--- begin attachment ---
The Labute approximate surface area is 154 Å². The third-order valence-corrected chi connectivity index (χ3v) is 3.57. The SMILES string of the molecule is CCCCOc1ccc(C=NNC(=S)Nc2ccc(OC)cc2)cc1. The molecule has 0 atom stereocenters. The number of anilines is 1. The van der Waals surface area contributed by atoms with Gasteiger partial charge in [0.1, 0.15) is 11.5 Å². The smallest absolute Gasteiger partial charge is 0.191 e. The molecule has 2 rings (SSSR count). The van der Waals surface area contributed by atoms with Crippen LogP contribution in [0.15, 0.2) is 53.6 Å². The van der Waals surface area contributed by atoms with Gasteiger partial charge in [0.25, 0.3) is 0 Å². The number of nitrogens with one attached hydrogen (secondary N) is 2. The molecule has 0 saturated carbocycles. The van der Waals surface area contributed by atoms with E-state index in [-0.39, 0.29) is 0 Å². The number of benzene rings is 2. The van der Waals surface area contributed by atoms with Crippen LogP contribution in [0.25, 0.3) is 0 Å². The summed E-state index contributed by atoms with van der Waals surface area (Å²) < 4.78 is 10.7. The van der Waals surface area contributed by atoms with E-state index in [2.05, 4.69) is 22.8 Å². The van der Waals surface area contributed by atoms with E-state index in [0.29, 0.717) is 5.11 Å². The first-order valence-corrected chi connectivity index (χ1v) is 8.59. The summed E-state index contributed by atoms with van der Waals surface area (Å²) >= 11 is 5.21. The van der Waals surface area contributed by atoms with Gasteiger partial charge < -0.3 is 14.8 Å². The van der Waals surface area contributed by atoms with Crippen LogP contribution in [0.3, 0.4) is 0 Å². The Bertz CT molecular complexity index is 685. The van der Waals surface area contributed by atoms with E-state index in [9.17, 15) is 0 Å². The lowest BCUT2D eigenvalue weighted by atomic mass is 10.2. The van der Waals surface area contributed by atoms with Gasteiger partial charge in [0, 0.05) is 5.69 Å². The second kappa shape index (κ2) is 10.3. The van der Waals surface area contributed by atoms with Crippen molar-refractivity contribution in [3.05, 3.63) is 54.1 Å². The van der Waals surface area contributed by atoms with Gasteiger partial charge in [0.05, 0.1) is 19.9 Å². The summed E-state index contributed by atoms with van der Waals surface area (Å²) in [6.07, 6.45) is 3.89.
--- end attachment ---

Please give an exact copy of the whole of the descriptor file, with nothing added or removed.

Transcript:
The Labute approximate surface area is 154 Å². The third-order valence-corrected chi connectivity index (χ3v) is 3.57. The SMILES string of the molecule is CCCCOc1ccc(C=NNC(=S)Nc2ccc(OC)cc2)cc1. The molecule has 0 atom stereocenters. The number of anilines is 1. The van der Waals surface area contributed by atoms with Gasteiger partial charge in [0.1, 0.15) is 11.5 Å². The smallest absolute Gasteiger partial charge is 0.191 e. The molecule has 2 rings (SSSR count). The van der Waals surface area contributed by atoms with Crippen LogP contribution in [0.15, 0.2) is 53.6 Å². The van der Waals surface area contributed by atoms with Gasteiger partial charge in [0.25, 0.3) is 0 Å². The number of nitrogens with one attached hydrogen (secondary N) is 2. The molecule has 0 saturated carbocycles. The van der Waals surface area contributed by atoms with E-state index in [-0.39, 0.29) is 0 Å². The number of benzene rings is 2. The van der Waals surface area contributed by atoms with Crippen LogP contribution in [0.25, 0.3) is 0 Å². The summed E-state index contributed by atoms with van der Waals surface area (Å²) < 4.78 is 10.7. The van der Waals surface area contributed by atoms with E-state index in [2.05, 4.69) is 22.8 Å². The van der Waals surface area contributed by atoms with E-state index in [0.29, 0.717) is 5.11 Å². The first-order valence-corrected chi connectivity index (χ1v) is 8.59. The summed E-state index contributed by atoms with van der Waals surface area (Å²) >= 11 is 5.21. The van der Waals surface area contributed by atoms with Gasteiger partial charge < -0.3 is 14.8 Å². The van der Waals surface area contributed by atoms with Crippen LogP contribution in [0.3, 0.4) is 0 Å². The Bertz CT molecular complexity index is 685. The van der Waals surface area contributed by atoms with E-state index in [9.17, 15) is 0 Å². The lowest BCUT2D eigenvalue weighted by atomic mass is 10.2. The van der Waals surface area contributed by atoms with Gasteiger partial charge in [0, 0.05) is 5.69 Å². The second kappa shape index (κ2) is 10.3. The van der Waals surface area contributed by atoms with Crippen molar-refractivity contribution in [3.05, 3.63) is 54.1 Å². The van der Waals surface area contributed by atoms with Gasteiger partial charge in [0.05, 0.1) is 19.9 Å². The summed E-state index contributed by atoms with van der Waals surface area (Å²) in [6.07, 6.45) is 3.89.